6. Shingo Takai, Yu Watanabe, Keisuke Sanematsu, Ryusuke Yoshida, Robert F. Margolskee, Peihua Jiang, Ikiru Atsuta, Kiyoshi Koyano, Yuzo Ninomiya, Noriatsu Shigemura, Effects of insulin signaling on mouse taste cell proliferation, PloS one, 10.1371/journal.pone.0225190, 14, 11, 2019.11, [URL], Expression of insulin and its receptor (IR) in rodent taste cells has been proposed, but exactly which types of taste cells express IR and the function of insulin signaling in taste organ have yet to be determined. In this study, we analyzed expression of IR mRNA and protein in mouse taste bud cells in vivo and explored its function ex vivo in organoids, using RT-PCR, immunohistochemistry, and quantitative PCR. In mouse taste tissue, IR was expressed broadly in taste buds, including in type II and III taste cells. With using 3-D taste bud organoids, we found insulin in the culture medium significantly decreased the number of taste cell and mRNA expression levels of many taste cell genes, including nucleoside triphosphate diphosphohydrolase-2 (NTPDase2), Tas1R3 (T1R3), gustducin, carbonic anhydrase 4 (CA4), glucose transporter-8 (GLUT8), and sodium-glucose cotransporter-1 (SGLT1) in a concentration-dependent manner. Rapamycin, an inhibitor of mechanistic target of rapamycin (mTOR) signaling, diminished insulin’s effects and increase taste cell generation. Altogether, circulating insulin might be an important regulator of taste cell growth and/or proliferation via activation of the mTOR pathway..
7. 川端 由子, 高井 信吾, 吉田 竜介, 實松 敬介, 重村 憲徳, 抗不整脈薬フレカイニドがマウス味蕾オルガノイドおよび味行動応答に及ぼす影響, Journal of Oral Biosciences Supplement, 2019, 395-395, 2019.10.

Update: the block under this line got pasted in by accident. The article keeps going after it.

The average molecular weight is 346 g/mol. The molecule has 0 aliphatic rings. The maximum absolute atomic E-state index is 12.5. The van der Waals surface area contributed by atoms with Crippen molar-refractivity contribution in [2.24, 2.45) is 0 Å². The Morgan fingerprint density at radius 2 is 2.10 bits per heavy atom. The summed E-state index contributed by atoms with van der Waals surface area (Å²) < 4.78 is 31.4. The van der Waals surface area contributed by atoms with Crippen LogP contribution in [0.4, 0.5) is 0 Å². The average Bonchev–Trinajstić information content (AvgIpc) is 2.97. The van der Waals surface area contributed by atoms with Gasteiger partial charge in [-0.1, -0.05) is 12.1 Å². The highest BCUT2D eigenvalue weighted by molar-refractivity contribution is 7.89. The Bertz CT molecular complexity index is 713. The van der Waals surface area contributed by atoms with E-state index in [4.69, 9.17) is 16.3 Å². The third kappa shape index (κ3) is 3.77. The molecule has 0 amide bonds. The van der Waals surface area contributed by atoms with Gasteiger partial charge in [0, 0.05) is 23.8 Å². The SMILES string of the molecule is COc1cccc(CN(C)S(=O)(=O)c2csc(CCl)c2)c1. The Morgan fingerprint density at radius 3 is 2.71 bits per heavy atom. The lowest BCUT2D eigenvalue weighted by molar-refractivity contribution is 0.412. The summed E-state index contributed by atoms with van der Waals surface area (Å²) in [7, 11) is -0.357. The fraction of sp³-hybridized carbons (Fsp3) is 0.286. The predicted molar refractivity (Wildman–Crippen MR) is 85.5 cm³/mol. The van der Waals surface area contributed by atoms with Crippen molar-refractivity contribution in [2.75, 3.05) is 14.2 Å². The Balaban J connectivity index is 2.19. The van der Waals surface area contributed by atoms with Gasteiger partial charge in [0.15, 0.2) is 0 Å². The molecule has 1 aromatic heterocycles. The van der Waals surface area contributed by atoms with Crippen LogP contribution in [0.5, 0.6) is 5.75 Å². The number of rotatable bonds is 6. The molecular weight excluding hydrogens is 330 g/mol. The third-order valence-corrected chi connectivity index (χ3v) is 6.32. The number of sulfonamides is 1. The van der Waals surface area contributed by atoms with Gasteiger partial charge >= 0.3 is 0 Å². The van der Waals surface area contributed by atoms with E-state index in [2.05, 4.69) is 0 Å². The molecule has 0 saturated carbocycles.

8. Noriatsu Shigemura, Shingo Takai, Fumie Hirose, Ryusuke Yoshida, Keisuke Sanematsu, Yuzo Ninomiya, Expression of Renin-Angiotensin System Components in the Taste Organ of Mice, Nutrients, 10.3390/nu11092251, 11, 9, 2019.09, The systemic renin-angiotensin system (RAS) is an important regulator of body fluid and sodium homeostasis. Angiotensin II (AngII) is a key active product of the RAS. We previously revealed that circulating AngII suppresses amiloride-sensitive salt taste responses and enhances the responses to sweet compounds via the AngII type 1 receptor (AT1) expressed in taste cells. However, the molecular mechanisms underlying the modulation of taste function by AngII remain uncharacterized. Here we examined the expression of three RAS components, namely renin, angiotensinogen, and angiotensin-converting enzyme-1 (ACE1), in mouse taste tissues. We found that all three RAS components were present in the taste buds of fungiform and circumvallate papillae and co-expressed with αENaC (epithelial sodium channel α-subunit, a salt taste receptor) or T1R3 (taste receptor type 1 member 3, a sweet taste receptor component). Water-deprived mice exhibited significantly increased levels of renin expression in taste cells (p < 0.05). These results indicate the existence of a local RAS in the taste organ and suggest that taste function may be regulated by both locally-produced and circulating AngII. Such integrated modulation of peripheral taste sensitivity by AngII may play an important role in sodium/calorie homeostasis..
9. 吉田 竜介, 實松 敬介, 高井 信吾, 岩田 周介, 重村 憲徳, ヒト味覚認知閾値に対する低濃度塩添加の影響, 日本味と匂学会誌, 第53回大会Proceeding集, S35-S38, 2019.09.
10. 實松 敬介, 井上 真由子, 高井 信吾, 二ノ宮 裕三, 味覚嗅覚の調節因子と中枢機構に関する新展開 グルカゴン様ペプチド-1受容体遺伝子多型と甘味認知閾値との関連について, Journal of Oral Biosciences Supplement, 2018, 130-130, 2018.09.
11. 川端 由子, 高井 信吾, 吉田 竜介, 實松 敬介, 重村 憲徳, 味覚障害誘発薬剤がマウス味蕾オルガノイドへ与える影響, Journal of Oral Biosciences Supplement, 2018, 473-473, 2018.09.